Between the dots of light
CRITIC'S PICKS FOR VIENNA ART WEEK
"Valentina Triet. Pattern As A Teacher" on view at Felix Gaudlitz
The light lures us into the back room. Two beamers incessantly cast single images onto opposite walls. The artist Valentina Triet, who works in Vienna and Zurich, fills the darkened gallery space with rudimentary brightness. Streetlights, car taillights, and lampshades reduce a vibrant urban architecture to an anonymous pattern. It rolls, it flashes, it beats. The solo exhibition at Felix Gaudlitz continues Triet’s ongoing exploration of architecture, orientation, and production. She often showed it as cross-media sculptural arrangements. Here, however, two looping video projections take center stage: In the work “01/01: (Pattern as a Teacher),” dancing luminous bodies gather along invisible lines. Sometimes they form a crowded swarm, then again they stand alone. Only punti in aria – stitches in t air, as the exhibition text puts it – remain in the darkness. A sense of emptiness washes over the dots, but these gaps are deliberate. Despite omissions, the flood of images condenses, going on and on, pounding down on the viewers.
Fabric structures counter the urban landscape of dots. The light beam of the second video – “02/01: (Pattern as a Teacher)” – blends into the nocturnal scenery. Within seconds, simple weaving braids, lace borders and drawings of crochet stitches transform themselves as rhythmised photograms into branches, chains and finally into an orderly grid. By directly placing an object onto the exposure surface, a photogram is the result of the interplay of contour, distance, and light. In “Pattern as a Teacher,” this imaging technique leaves behind a multitude of absent presences comprising mostly private textiles. Is it curtains that obscure the view through a window as an interface to the outside space? Is it the hem of a dress in the evening breeze? Or are they chains cutting into flesh, binding to entrenched patterns of behaviour?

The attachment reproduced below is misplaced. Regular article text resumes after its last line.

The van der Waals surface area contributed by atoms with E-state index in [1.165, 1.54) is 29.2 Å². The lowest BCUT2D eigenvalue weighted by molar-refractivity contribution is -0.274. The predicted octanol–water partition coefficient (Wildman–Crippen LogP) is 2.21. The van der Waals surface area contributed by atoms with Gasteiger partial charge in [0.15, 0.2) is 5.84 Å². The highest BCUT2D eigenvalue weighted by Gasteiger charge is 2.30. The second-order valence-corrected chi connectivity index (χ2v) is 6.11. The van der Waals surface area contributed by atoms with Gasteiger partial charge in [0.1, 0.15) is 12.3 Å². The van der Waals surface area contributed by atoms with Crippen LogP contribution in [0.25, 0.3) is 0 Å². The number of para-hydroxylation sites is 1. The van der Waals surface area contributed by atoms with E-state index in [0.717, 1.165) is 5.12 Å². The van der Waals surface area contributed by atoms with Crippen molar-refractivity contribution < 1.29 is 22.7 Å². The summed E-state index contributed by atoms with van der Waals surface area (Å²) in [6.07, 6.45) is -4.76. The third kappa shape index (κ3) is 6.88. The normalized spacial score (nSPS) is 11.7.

Contemplating the two videos, the outlines of a corporeal mass emerge. There are folds, stretches, bulges, steps forward and then back again. Like in X-ray images, fractures become visible to the trained eye. By leaving out the connecting, accustomed ground, Triet creates space for an individual, imaginary body. Its perception, however, does not present itself right away and is at risk of vanishing too quickly. Those who want to decode every single projected image get lost in details and also search unsuccessfully for the not further described meaning of the four yellow wall works placed in the gallery’s entrance. This soothing excursion into darkness nourishes itself by the space in between – by the things that one does not see or only thinks one sees; by an implied uncertainty that continues buzzing on the retina as a point cloud in the glaring sunlight after leaving the gallery.